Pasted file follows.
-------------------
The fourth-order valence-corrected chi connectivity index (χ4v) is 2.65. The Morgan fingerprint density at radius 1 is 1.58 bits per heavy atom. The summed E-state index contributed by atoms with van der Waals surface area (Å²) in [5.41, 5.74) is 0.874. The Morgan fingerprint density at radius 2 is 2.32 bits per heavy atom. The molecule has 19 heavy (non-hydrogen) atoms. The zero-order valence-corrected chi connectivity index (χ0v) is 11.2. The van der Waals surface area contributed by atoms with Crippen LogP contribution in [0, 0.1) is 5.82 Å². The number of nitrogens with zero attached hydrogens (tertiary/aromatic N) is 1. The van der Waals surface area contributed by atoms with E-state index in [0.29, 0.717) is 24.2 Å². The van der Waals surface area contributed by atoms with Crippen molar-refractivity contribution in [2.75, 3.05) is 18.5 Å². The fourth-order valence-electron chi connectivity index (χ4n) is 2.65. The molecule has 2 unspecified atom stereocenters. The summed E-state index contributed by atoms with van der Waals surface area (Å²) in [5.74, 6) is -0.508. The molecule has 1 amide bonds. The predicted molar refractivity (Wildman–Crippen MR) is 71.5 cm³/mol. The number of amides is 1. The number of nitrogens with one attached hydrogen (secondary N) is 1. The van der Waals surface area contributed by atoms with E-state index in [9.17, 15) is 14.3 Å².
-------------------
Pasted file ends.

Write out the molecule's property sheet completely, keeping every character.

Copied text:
The fourth-order valence-corrected chi connectivity index (χ4v) is 2.65. The Morgan fingerprint density at radius 1 is 1.58 bits per heavy atom. The summed E-state index contributed by atoms with van der Waals surface area (Å²) in [5.41, 5.74) is 0.874. The Morgan fingerprint density at radius 2 is 2.32 bits per heavy atom. The molecule has 19 heavy (non-hydrogen) atoms. The zero-order valence-corrected chi connectivity index (χ0v) is 11.2. The van der Waals surface area contributed by atoms with Crippen LogP contribution in [0, 0.1) is 5.82 Å². The number of nitrogens with zero attached hydrogens (tertiary/aromatic N) is 1. The van der Waals surface area contributed by atoms with E-state index in [0.29, 0.717) is 24.2 Å². The van der Waals surface area contributed by atoms with Crippen molar-refractivity contribution in [2.75, 3.05) is 18.5 Å². The fourth-order valence-electron chi connectivity index (χ4n) is 2.65. The molecule has 2 unspecified atom stereocenters. The summed E-state index contributed by atoms with van der Waals surface area (Å²) in [5.74, 6) is -0.508. The molecule has 1 amide bonds. The predicted molar refractivity (Wildman–Crippen MR) is 71.5 cm³/mol. The number of amides is 1. The number of nitrogens with one attached hydrogen (secondary N) is 1. The van der Waals surface area contributed by atoms with E-state index in [9.17, 15) is 14.3 Å².